L-R: Andrew Bell, Rachel Evans, Craig Nelson and Caroline Marshall
Craig Nelson works at Mitre 10 in Petone. His role is to open up the store at 5am each day, and together with the team, ensure that all new stock is put out on the shelves before the store opens at 7am. It is very physical work which usually sees him walking over 20,000 steps a day around the store. He has always considered himself a fit and healthy person.
One morning he was at work when, out of the blue with no obvious warning signs, he suffered a sudden cardiac arrest.
Andrew Bell is the store’s Operations Manager. The first thing he remembers is getting a phone call from a colleague to tell him that Craig had collapsed and his head was bleeding.
Andrew is a trained First Aider; he quickly grabbed some first aid supplies and ran to Craig. As he got closer, he saw Craig on the ground and realised straight away that this was bigger than a simple fall or cut to the head.
Thankfully, Andrew has done First Aid training every two years for the last 25 years and that day his instincts and his training kicked in immediately.
The first thing he did was tell his colleagues to ring for an ambulance and get the AED (automatic external defibrillator) which is located just outside their building. He asked another colleague, Bill, to stay by Craig’s head to control the bleeding.
“I have no memory of it at all,” says Craig. “I don’t even remember any warning signs. The last thing I remember is going to a Health & Safety meeting an hour or two before. At that meeting I was told where we keep our privacy screens in case there was ever an accident. I didn’t realise they’d be putting up privacy screens around me a couple of hours later!”
As well as Andrew starting CPR virtually straight away on Craig, the other factor that helped save his life was early use of an AED . When Mitre 10 purchased their AED from Wellington Free Ambulance, they made the decision to locate it on the outside of their building, making it available to the whole community as well as to their staff and their customers.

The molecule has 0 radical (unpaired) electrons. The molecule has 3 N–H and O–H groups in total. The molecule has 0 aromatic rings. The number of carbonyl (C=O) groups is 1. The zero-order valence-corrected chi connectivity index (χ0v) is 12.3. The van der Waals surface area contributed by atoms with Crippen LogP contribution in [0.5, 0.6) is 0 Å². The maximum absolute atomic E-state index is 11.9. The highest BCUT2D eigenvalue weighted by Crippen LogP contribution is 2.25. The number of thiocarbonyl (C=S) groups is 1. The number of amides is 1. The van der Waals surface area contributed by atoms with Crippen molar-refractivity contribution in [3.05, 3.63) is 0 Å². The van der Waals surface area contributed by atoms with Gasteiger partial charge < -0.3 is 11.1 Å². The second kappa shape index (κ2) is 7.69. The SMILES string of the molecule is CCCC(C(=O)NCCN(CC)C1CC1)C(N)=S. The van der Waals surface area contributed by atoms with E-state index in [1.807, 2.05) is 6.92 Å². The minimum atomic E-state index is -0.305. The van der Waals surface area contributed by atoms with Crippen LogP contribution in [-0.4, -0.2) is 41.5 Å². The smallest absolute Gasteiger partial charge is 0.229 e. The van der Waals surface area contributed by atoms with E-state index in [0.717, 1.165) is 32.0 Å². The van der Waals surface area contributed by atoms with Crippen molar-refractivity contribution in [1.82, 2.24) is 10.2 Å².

“Four of us were working as a team,” says Andrew. “I was doing CPR, Jeremy, our General Manager, used the AED to give Craig a big zap, Bill was looking after Craig’s bleeding head and Alan was on the phone to Wellington Free Ambulance.”
“I was counting really loudly to keep focus,” recalls Andrew. “The 111 call taker could hear me down the phone. He was telling Alan what to say to me, telling me to slow down at points, and encouraging me to keep going.”
“When the fire and ambulance crews turned up, I could see them out of corner of my eye but I was really focussed on what I was doing. I carried on doing CPR until I felt the weight of someone’s hand on my shoulder, and the first responders took over” he says.
“I remember just wanting to save Craig. Wanting him to come alive with all my will. I was very focussed”, says Andrew. “When I saw him leave for the hospital, he was awake, and I just remember feeling extreme relief.”
Intensive Care Paramedic Caroline Marshall was one of the first on the scene that day and says, "It is incredibly rare to have a patient talk to you immediately after surviving a cardiac arrest. Andrew's effective CPR and the early use of an AED is the reason why Craig is alive today."
Her thoughts are echoed by Wellington Free Ambulance’s Senior Heartbeat Coordinator Rachel Evans. “Our message is simple: if someone isn't breathing, call 111 and start chest compressions and don't stop until the emergency services arrive. Anyone can do it and there's nothing to fear. Any CPR is better than no CPR”
Craig’s memory of the whole event is understandably hazy. He remembers little bits and pieces, like waking up wondering what he was doing on the floor. He remembers trying to get up (a paramedic quickly laid him back down), and he remembers being taken out to the ambulance.
When Craig woke up again in the hospital, his partner & brother were there.
“I was amazed to learn that the two paramedics from the ambulance were also there, waiting to find out how I was. They were really nice, gave me a pat on the shoulder,” says Craig.
“The emergency services were fantastic. The speed, the friendliness and the care from Wellington Free Ambulance was phenomenal. It was incredible, to be completely honest.”
“I ended up staying in hospital for 22 days and having lots of tests, but the cardiologists still can’t find a reason why my heart stopped. I am a medical mystery! There were no warning signs, and it came completely out of the blue. It just shows it could happen to anybody,” says Craig.
The biggest surprise for Andrew was how well his CPR training worked. “It was amazing how everything just kicked in and I knew exactly what to do. The training really does work. That’s what surprised me the most,” says Andrew. “I’d recommend everyone does CPR training, as you just don’t know when you might need it.”
Knowing how to do CPR is the best way of increasing someone’s chances of survival from a sudden cardiac arrest. When early CPR is combined with the use of an Automated External Defibrillator (AED), survival rates can increase to 80%. That’s why Wellington Free Ambulance offers the Lloyd Morrison Foundation Heartbeat Programme, free CPR training for schools, business and community groups. This is made possible thanks to the generous support of our Cornerstone Partner, Julie Nevett and the Lloyd Morrison Foundation. Find out more and book your free session here.